No matter how strong the temptation, this path should be avoided. It will take time for the medical community – patients, physicians, payors, and professional societies – to adopt the level of enthusiasm required to justify the next generation of the technology. It will also take time for the first generation of the technology to penetrate the market, creating a base of customers that will ask for and appreciate new versions. All funds raised should be used to achieve market penetration and general adoption with the device as it exists. There will time enough for advances after the technology becomes a ‘must have.’ Resources should be marshaled to protect against factors that cannot be controlled, such as delays in adoption and insurance coverage and the next pandemic, which will tax the organization to the limit.
Steps to Fight Commercialization Fatigue
To meet their needs for innovating, the development team could instead be provided with “free time” each week to explore, in a preliminary and low-cost manner, some of the ideas they will be developing down the road after the existing technology is generating a profit. This will keep them engaged, intellectually challenged, and excited for what is to come while preserving capital for when the time is right. But it will also send the message that the priority is to finish what they started, to ensure that the idea they are turning into a product is not necessarily all that it could be, but rather the best that it can be.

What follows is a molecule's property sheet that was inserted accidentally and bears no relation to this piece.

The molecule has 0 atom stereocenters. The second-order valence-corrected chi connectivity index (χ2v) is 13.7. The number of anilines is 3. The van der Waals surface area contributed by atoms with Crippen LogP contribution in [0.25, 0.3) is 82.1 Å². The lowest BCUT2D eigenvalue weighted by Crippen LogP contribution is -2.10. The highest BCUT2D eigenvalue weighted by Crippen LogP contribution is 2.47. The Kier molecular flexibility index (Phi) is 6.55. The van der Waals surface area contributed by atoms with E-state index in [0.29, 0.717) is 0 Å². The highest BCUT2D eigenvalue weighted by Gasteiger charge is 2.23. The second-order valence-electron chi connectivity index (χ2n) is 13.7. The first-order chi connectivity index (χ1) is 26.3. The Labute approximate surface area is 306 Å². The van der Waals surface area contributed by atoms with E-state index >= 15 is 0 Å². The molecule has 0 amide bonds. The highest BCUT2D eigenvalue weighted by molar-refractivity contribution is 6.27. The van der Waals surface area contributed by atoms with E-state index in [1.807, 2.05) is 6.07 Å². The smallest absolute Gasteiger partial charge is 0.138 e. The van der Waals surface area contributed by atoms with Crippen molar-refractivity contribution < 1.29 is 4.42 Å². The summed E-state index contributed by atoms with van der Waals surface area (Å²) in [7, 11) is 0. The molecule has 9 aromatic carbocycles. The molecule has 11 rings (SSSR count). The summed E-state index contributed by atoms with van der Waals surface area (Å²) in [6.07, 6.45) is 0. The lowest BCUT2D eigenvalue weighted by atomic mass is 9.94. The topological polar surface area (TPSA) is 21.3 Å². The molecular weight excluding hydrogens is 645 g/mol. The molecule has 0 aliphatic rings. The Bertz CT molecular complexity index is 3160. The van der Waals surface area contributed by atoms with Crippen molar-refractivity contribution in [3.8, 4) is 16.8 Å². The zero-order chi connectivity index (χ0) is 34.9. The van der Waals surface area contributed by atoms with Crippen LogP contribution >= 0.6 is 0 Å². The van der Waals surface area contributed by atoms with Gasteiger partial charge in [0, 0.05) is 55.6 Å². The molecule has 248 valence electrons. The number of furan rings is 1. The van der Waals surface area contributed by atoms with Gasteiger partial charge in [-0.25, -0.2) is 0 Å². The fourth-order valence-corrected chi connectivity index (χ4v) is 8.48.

In conclusion, the ability to maintain focus and commercialize a singular product is essential to the success for start-ups. Future innovation is important and necessary for the company’s long-term staying power, but it should be saved for post-market approval and incorporate feedback from the purchasers, users, and patients.
Mark Carol, MD, is a senior consultant at the Focused Ultrasound Foundation.
Read the Series
- Part 1: The Complex Ecosystem of a Medical Device Startup
- Part 2: Novel Technology Development
- Part 3: Regulatory Authorization
- Part 4: Reimbursement
- Part 5: Physicians
- Part 6: Patients
- Part 7: Facilities
- Part 8: Societies and Guidelines
- Part 9: Commercialization
- Part 10: Technology Advancement
- Part 11: Publication Strategy
- Part 12: Cybersecurity
- Part 13: Financial Challenges
- Part 14: Conclusion